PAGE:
Guinness World Records Book – Reviewed

Team members at Everything Dinosaur have a new pastime, during their breaks they consult the Guinness World Records Book (2012 edition) and test each other on their knowledge on an amazing array of subjects from the moons of Jupiter to the shortest bird migration via trying to guess the country with the largest oil consumption.

The Guinness World Records book is absolutely stuffed full of astonishing facts, feats and statistics, if there is an area of human endeavour, an aspect of the natural world – animal, vegetable or mineral it seems that somebody, somewhere, holds a record and the Guinness team have set about compiling a immense compendium cataloguing it all.

The Guinness Book of Records 2012

Super Christmas Present Idea

Picture Credit: Everything Dinosaur

With an eye on the London Olympics there is a special section within that part of the book concerning sports, dedicated to the Olympic movement and London 2012.  The London Olympics Icon launched in June 2007 and designed by Wolff Olins is the most expensive Olympic logo ever costing £400,000 to design.  In Beijing (2008) there were the most participants at an Olympics, these games attracted a record 10,942 athletes from 204 countries.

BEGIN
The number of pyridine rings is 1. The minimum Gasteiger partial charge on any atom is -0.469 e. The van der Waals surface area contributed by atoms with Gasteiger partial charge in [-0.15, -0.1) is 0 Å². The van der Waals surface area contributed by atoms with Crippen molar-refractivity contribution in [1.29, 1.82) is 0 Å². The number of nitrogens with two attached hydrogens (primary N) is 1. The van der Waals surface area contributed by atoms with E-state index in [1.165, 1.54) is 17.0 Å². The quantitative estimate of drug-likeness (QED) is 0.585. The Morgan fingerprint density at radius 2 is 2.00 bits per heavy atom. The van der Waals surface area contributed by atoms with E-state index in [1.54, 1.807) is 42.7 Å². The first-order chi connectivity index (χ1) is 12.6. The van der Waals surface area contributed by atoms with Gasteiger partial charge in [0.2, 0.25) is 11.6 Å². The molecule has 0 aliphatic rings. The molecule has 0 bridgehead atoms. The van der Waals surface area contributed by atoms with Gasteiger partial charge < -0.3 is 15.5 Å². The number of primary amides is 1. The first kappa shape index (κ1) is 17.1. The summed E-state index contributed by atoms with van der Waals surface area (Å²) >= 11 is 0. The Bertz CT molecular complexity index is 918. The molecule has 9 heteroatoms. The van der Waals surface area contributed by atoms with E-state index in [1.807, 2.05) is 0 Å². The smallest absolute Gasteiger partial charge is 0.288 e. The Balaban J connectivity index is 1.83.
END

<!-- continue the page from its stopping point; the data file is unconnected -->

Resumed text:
Royalty, juggling feats, fantastic voyages, apex predators, asteroids, peculiar plants, maps, giant spiders, climate, prehistoric whales – just about everything we could think of is featured somewhere in the 288, jam-packed pages.  To read about “Cassius” the largest Saltwater crocodile in captivity turn to page 46 – we wrote a web log article about this particular specimen of Crocodylus porosus in this web log a few weeks ago, to see this article click on the link below:

Saltwater Crocodile breaks record: Which was the largest crocodile of all time?

With more than 1,000,00 world record holders and some 4,000 new, updated and classic world records this book makes a super Christmas present and a very enjoyable read for all the family.

Share This!Pin on Pinterest0Tweet about this on TwitterEmail this to someoneShare on Facebook0Share on Google+0